Diet Myths - essential read for a fat person

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2005/08/05 13:40:26 (permalink)

Diet Myths - essential read for a fat person

Myth 1

Cholesterol is bad for you, low or zero-fat diets are good for you.


Cholesterol is a fatty substance that is made mostly by the liver. We all need some blood cholesterol as it's used to build cells and make vital hormones - and there's good cholesterol and bad cholesterol. Leading dietician Lyndel Costain explains, 'Saturated fats found in food like meat, cheese, cream, butter and processed pastries tend to raise LDL (low density lipoprotein) cholesterol - known as 'bad' cholesterol - and this delivers cholesterol to the arteries. HDL (high density lipoprotein) - or 'good' cholesterol - transports cholesterol away from the arteries, back to the liver.

People tend to think they need a low fat diet to lose weight, but you should still have a third of your calories coming from fat. As a guideline, women need 70g (95g for men) of fat a day with 30g (40g for men) as the minimum. There's no need to follow a fat free diet, just cutting down on saturated fats and having unsaturated fats, found in things like olive oil and avocados, will help.

Myth 2

Crash dieting or fasting makes you lose weight.


This can be true in the short term but as Claire MacEvilly, nutrition scientist from the British Nutrition Foundation, explains it can have negative side effects on cholesterol levels. 'Losing weight over the long term burns off fat, and crash dieting or fasting not only removes fat but also lean muscle and tissue. It can also make you feel dizzy or weak so it's much better to try long term weight loss.'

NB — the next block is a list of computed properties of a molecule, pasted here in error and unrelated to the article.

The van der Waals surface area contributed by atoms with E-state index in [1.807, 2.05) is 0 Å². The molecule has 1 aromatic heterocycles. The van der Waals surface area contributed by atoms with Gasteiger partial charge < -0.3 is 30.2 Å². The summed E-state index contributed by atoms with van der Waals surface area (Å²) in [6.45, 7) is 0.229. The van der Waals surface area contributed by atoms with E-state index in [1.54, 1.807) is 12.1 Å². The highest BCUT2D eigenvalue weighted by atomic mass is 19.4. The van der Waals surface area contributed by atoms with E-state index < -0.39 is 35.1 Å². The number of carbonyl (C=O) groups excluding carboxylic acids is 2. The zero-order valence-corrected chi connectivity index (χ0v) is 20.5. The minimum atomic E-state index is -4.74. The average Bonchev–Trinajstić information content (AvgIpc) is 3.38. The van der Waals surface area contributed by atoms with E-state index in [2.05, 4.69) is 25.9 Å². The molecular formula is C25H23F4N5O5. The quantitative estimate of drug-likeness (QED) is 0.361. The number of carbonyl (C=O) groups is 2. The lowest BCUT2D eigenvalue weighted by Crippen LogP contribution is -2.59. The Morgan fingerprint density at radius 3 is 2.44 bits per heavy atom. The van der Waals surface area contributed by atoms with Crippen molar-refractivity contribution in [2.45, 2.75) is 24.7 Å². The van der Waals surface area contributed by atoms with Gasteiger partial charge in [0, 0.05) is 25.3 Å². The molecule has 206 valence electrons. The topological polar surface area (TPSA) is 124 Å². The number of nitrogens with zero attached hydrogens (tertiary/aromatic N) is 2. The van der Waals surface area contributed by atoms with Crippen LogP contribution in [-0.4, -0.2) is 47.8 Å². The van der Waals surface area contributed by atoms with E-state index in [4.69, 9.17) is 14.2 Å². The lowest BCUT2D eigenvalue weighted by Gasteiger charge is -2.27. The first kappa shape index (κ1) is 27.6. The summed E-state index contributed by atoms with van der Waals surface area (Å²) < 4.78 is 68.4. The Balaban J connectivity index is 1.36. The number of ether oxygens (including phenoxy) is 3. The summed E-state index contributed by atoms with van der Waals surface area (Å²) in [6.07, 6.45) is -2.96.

Myth 3

Food eaten late at night is more fattening.


Many diets tell you not to eat after a certain time in the evening in the belief that the body will store more fat because it is not burned off with any activity. However, a study at the Dunn Nutrition Centre in Cambridge suggests otherwise. Volunteers were placed in a whole body calorimeter (which measures calories burned and stored) and were fed with a large lunch and small evening meal for one test period, then a small lunch and large evening meal during a second test period. The results revealed the large meal eaten late at night did not make the body store more fat – it's the total amount eaten in a 24-hour period that's important. Lyndel Costain says, 'It is true that people who skip meals during the day, then eat loads in the evening are more likely to be overweight than those who eat regularly throughout the day. This may be because eating regular meals helps people regulate their appetite and overall food intake.'